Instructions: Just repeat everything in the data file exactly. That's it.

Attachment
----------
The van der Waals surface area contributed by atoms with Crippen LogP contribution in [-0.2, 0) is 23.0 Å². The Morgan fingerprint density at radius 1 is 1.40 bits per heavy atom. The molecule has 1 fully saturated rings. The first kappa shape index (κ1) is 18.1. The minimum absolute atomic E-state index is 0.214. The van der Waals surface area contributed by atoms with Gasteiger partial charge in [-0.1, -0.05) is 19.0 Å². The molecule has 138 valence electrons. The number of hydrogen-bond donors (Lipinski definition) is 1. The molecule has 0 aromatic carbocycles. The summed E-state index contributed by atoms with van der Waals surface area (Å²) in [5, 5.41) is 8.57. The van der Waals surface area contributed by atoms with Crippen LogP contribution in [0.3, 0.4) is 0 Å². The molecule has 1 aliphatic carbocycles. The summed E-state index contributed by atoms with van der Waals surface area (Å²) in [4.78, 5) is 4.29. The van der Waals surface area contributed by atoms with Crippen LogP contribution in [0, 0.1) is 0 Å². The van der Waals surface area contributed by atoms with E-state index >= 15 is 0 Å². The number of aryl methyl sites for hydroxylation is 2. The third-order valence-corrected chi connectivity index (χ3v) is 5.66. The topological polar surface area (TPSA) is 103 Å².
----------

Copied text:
The van der Waals surface area contributed by atoms with Crippen LogP contribution in [-0.2, 0) is 23.0 Å². The Morgan fingerprint density at radius 1 is 1.40 bits per heavy atom. The molecule has 1 fully saturated rings. The first kappa shape index (κ1) is 18.1. The minimum absolute atomic E-state index is 0.214. The van der Waals surface area contributed by atoms with Gasteiger partial charge in [-0.1, -0.05) is 19.0 Å². The molecule has 138 valence electrons. The number of hydrogen-bond donors (Lipinski definition) is 1. The molecule has 0 aromatic carbocycles. The summed E-state index contributed by atoms with van der Waals surface area (Å²) in [5, 5.41) is 8.57. The van der Waals surface area contributed by atoms with Crippen LogP contribution in [0.3, 0.4) is 0 Å². The molecule has 1 aliphatic carbocycles. The summed E-state index contributed by atoms with van der Waals surface area (Å²) in [4.78, 5) is 4.29. The van der Waals surface area contributed by atoms with Crippen LogP contribution in [0, 0.1) is 0 Å². The van der Waals surface area contributed by atoms with E-state index >= 15 is 0 Å². The number of aryl methyl sites for hydroxylation is 2. The third-order valence-corrected chi connectivity index (χ3v) is 5.66. The topological polar surface area (TPSA) is 103 Å².